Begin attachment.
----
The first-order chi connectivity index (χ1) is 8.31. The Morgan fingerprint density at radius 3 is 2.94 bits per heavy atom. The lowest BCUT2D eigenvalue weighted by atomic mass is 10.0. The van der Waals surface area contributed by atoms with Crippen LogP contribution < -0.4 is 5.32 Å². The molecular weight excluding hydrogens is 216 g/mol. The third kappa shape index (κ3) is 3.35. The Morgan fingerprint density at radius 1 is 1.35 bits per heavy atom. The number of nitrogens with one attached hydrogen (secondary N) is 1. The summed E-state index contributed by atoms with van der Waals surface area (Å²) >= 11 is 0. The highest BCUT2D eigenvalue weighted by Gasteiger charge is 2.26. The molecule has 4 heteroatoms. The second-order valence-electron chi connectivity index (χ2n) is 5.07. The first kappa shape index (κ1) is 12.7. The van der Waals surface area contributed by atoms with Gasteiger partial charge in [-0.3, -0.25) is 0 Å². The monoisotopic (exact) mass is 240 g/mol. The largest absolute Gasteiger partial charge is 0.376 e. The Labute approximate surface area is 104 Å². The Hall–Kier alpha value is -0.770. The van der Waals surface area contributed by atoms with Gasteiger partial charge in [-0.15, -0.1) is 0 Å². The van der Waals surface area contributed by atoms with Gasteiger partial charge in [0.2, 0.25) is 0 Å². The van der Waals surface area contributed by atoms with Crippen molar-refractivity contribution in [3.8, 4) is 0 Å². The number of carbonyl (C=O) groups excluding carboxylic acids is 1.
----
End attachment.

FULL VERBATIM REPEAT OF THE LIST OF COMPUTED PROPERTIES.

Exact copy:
The first-order chi connectivity index (χ1) is 8.31. The Morgan fingerprint density at radius 3 is 2.94 bits per heavy atom. The lowest BCUT2D eigenvalue weighted by atomic mass is 10.0. The van der Waals surface area contributed by atoms with Crippen LogP contribution < -0.4 is 5.32 Å². The molecular weight excluding hydrogens is 216 g/mol. The third kappa shape index (κ3) is 3.35. The Morgan fingerprint density at radius 1 is 1.35 bits per heavy atom. The number of nitrogens with one attached hydrogen (secondary N) is 1. The summed E-state index contributed by atoms with van der Waals surface area (Å²) >= 11 is 0. The highest BCUT2D eigenvalue weighted by Gasteiger charge is 2.26. The molecule has 4 heteroatoms. The second-order valence-electron chi connectivity index (χ2n) is 5.07. The first kappa shape index (κ1) is 12.7. The van der Waals surface area contributed by atoms with Gasteiger partial charge in [-0.3, -0.25) is 0 Å². The monoisotopic (exact) mass is 240 g/mol. The largest absolute Gasteiger partial charge is 0.376 e. The Labute approximate surface area is 104 Å². The Hall–Kier alpha value is -0.770. The van der Waals surface area contributed by atoms with Gasteiger partial charge in [-0.15, -0.1) is 0 Å². The van der Waals surface area contributed by atoms with Gasteiger partial charge in [0.2, 0.25) is 0 Å². The van der Waals surface area contributed by atoms with Crippen molar-refractivity contribution in [3.8, 4) is 0 Å². The number of carbonyl (C=O) groups excluding carboxylic acids is 1.